Publisher: MTV Games/EA Partners/Apple Corp
Also on: Nintendo Wii, Xbox 360
Console Played on: PlayStation 3
Release Date: Wednesday September 9th 2009
Age Rating: PEGI 12
It seems somewhat bittersweet, ironic and yet well suited that the final song of the The Beatles: Rock Band has to be “The End”. You may feel it’s a bitter anticlimax when there could have been songs worthy of the finale, possibly like Hey Jude, Penny Lane or whatever, but the truth is The End is what makes the end of this game special, as the final scene in the game and the encore for the game.
It shows how special this game is. But in what way?
To emphasise how important The Beatles backlog is the most important in all of music, all you have to do is look at bands like Radiohead, R.E.M etc. Bands like them could easily have their own Rock Band or Guitar Hero as they have the backlog and popularity to do so. But The Beatles is the holy grail. It’s music has never been on a format like games, never been legally downloaded until All You Need is Love was released on Wednesday with the game and never again will this be replicated. It’s somewhat a miracle it is released.
What my point is that even with the release of OK Computer 12 years ago and Kid A at the top of the decade, even Radiohead, who have been tagged as our generation’s Beatles in some areas, dont even come close to the real deal.
First off, this aint no Guitar Hero: Aerosmith or Metallica. While with them, you get the bands and guests, with Beatles: Rock Band, you get what is exactly on the cover. Beatles, Beatles, Beatles. No guest bands. Not even stuff from the solo days of Lennon, Harrison, Starr nor stuff from McCartney, be that solo or with Wings.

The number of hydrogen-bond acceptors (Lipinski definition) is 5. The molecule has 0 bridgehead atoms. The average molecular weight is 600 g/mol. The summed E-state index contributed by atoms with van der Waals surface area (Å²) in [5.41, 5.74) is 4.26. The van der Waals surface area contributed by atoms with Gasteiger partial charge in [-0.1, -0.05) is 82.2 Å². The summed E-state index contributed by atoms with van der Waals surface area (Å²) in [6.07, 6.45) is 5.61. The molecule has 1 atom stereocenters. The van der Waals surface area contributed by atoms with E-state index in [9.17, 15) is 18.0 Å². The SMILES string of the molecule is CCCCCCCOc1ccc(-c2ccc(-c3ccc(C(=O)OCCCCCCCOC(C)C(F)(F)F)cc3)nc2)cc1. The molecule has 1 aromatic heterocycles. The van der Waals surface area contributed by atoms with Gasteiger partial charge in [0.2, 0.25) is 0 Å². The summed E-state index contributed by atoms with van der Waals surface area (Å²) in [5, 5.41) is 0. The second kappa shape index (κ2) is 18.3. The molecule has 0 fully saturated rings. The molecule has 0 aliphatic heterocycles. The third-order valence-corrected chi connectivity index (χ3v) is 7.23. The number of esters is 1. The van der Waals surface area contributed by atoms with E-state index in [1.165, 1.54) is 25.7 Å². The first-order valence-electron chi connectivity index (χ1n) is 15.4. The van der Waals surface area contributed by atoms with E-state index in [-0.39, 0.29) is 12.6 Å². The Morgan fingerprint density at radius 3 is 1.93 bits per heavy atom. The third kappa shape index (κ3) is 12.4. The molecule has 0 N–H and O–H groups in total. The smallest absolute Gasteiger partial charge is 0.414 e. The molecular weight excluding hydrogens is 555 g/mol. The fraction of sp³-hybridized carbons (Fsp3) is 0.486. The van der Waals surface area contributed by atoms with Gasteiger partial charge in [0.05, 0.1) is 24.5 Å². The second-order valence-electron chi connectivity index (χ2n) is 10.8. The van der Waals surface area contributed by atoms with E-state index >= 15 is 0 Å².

When The Beatles: Rock Band boots up, you get that fantastic opening scene we seen at the Microsoft press conference at E3. Starting from Twist and Shout, all the way through Paperback Writer, Here Comes the Sun and I Am the Walrus, it shows you in a short snip how The Beatles went from their debut album to their last releases, Abbey Road and Let it Be.
Of course, there is the much more expansive story mode of the game, which tells you how band went from The Cavern Club in 1963, going through the Ed Sullivan show, playing Shea Stadium, the Budokan in Japan before hiding in seclusion for five years in Abbey Road going through Sgt. Pepper, The White Album and Abbey Road itself, before ending it all with that infamous rooftop gig at Apple corp studios in 1969.
A nice touch of the game is that while a song is loading, you’ll hear audio of the band speaking or tuning. It’s really insightful from the band’s perspective during Abbey Road, hearing them tune up for a song like Revolution, Here Comes the Sun and Come Together, although there are more. It’s also the same during live performances when they tell the crowd what song is coming next, particularly the Shea Stadium concert.
Story mode for the game is basically career mode from Rock Band and Rock Band 2, and while it ain’t the full story of how The Beatles came to be the biggest band of all time, it does do a good job in filling in some of the most important parts of the band’s career. Although it has to be stressed you must like The Beatles to get this game at all in a gist. If you don’t, there is absolutely no point in you getting this game at all. That said, if you’re looking to get into the band through the game, you cant get a better job then what Harmonix have done with the game.
As you go through the game, if you manage to three star or five star songs in the game, you unlock photos of the band during some of their most important periods the game. The more photos you unlock, you also get to unlock special videos of the band, showcasing stuff from a Christmas message to their fan club members, an outtake of The Ed Sullivan performance just to name a few.